Pillar One: Social Interactions
Have you watched, or are you caring for, someone you love suffering from declining brain function, dementia or Alzheimer’s disease? Watching my grandmother, better known to all as “Nan,” decline to the point where she didn’t recognize me was heartbreaking and motivating.
Loss of our brain health and function is a common fear many of us share. Unfortunately, this is a very real concern; according to the CDC, Alzheimer’s disease is the fifth leading cause of death for adults aged 65 years and older, and the sixth leading cause of death for all adults.1
I’d like to share an important phrase about brain health – loss may be common, but it isn’t normal.
We have options to shape our destiny and the sooner we recognize them and take action, the better.
Current research indicates that a mix of genetic, environmental, and lifestyle factors influence our brain health. Lifestyle, our daily choices and habits – these are tools in our control to prevent our own mental decline. Staying physically active, making healthy food choices, and not smoking all support brain health, but staying social and participating in activities also supports the brain.
We are fortunate to be living in the Coachella Valley with many opportunities to remain social. According to the National Institute on Aging (NIA), the benefits of staying socially active include a lower risk for developing many health problems including dementia, a longer lifespan, less depression and higher degree of happiness, increased capacity for coping with loss and potential improvement of thinking abilities.2 The NIA mentions studies that link brain health with community and social engagement through work, volunteering, or living with someone.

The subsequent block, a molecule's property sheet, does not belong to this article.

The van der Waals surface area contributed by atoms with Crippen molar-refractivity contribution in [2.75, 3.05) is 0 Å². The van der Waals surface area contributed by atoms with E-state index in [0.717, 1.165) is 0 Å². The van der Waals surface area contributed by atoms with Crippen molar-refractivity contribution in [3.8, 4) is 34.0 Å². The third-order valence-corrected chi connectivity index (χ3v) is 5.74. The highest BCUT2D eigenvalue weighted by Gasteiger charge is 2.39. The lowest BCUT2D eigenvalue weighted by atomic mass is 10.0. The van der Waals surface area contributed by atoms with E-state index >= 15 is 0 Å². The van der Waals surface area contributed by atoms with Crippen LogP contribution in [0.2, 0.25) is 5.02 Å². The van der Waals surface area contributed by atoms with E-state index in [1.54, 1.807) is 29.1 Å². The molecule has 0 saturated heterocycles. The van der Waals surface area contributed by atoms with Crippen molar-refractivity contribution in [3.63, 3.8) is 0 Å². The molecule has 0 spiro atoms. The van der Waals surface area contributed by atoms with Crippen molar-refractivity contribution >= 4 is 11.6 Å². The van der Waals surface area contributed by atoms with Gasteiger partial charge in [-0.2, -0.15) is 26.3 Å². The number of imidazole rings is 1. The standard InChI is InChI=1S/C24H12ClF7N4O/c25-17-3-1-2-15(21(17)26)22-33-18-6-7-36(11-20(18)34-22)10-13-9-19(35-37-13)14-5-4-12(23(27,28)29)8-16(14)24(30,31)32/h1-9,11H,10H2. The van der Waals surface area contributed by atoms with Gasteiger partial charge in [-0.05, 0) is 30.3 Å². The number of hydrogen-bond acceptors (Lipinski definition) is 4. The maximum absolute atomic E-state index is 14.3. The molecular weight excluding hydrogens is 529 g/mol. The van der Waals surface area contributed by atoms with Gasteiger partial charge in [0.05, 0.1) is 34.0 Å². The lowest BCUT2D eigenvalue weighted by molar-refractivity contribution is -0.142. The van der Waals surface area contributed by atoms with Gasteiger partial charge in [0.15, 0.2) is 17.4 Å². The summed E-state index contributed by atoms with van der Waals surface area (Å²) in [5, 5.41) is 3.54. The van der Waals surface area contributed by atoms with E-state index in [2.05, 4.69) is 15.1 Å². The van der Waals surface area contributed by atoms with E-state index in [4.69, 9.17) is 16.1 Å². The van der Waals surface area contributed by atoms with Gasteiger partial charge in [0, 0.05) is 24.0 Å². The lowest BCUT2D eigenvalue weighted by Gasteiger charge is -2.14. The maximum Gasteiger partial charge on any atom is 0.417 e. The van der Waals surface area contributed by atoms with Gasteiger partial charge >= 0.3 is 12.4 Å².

Loss of hearing or physical movement can also keep us homebound. The inability to hear and engage when in a social setting can be discouraging and cause a higher degree of introversion, leading to faster cognitive decline. A study by Johns Hopkins and the NIA states, “seniors with hearing loss are significantly more likely to develop dementia over time than those who retain their hearing.”3 Get your hearing checked regularly; even the simple intervention of getting hearing aids could delay or prevent dementia.
A healthy brain relies on a large network of neurons communicating and participating effectively with one another like a healthy social network. For our aging population, isolation and loneliness can become common with the loss of a spouse, family and friends. In the November 2016 issue of Alzheimer’s News Today, the article Loneliness and Social Isolation May Be Linked to Alzheimer’s Disease suggests that the experience of feeling lonely and socially isolated may play a causative role in Alzheimer’s disease.4 It is not clear whether the stimulation from social activity or the act itself is what keeps the brain healthy, but the combination has been shown to be a positive one. It is important to extend our social reach into the community through work, volunteering, joining a club or group and participating in travel. So get out there! You may actually have some fun and your brain will thank you in the end.
Additional articles on the Six Pillars of Brain Health can be found here.
Deborah Schrameck is a Wholistic Kinesiologist, Health Coach, Nutritional Counselor and Personal Trainer currently working with the Eisenhower Wellness Institute, AcQpoint Acupuncture & Wellness Center and the La Quinta Resort and Club.
References: (1) Centers for Disease Control and Prevention, Alzheimer’s Disease: www.cdc.gov/dotw/alzheimers; (2) National Institute on Aging, The Search for Alzheimer’s Prevention Strategies: www.nia.nih.gov/alzheimers/publication/preventing-alzheimers-disease/search-alzheimers-prevention-strategies; (3) Johns Hopkins Medicine, Hearing Loss and Dementia Linked in Study: www.hopkinsmedicine.org/news/media/releases/hearing_loss_and_dementia_linked_in_study; (4) Alzheimer’s News Today, Loneliness and Social Isolation May Be Linked to Alzheimer’s Disease: https://alzheimersnewstoday.com/2016/11/16/loneliness-social-isolation-may-be-linked-alzheimers-disease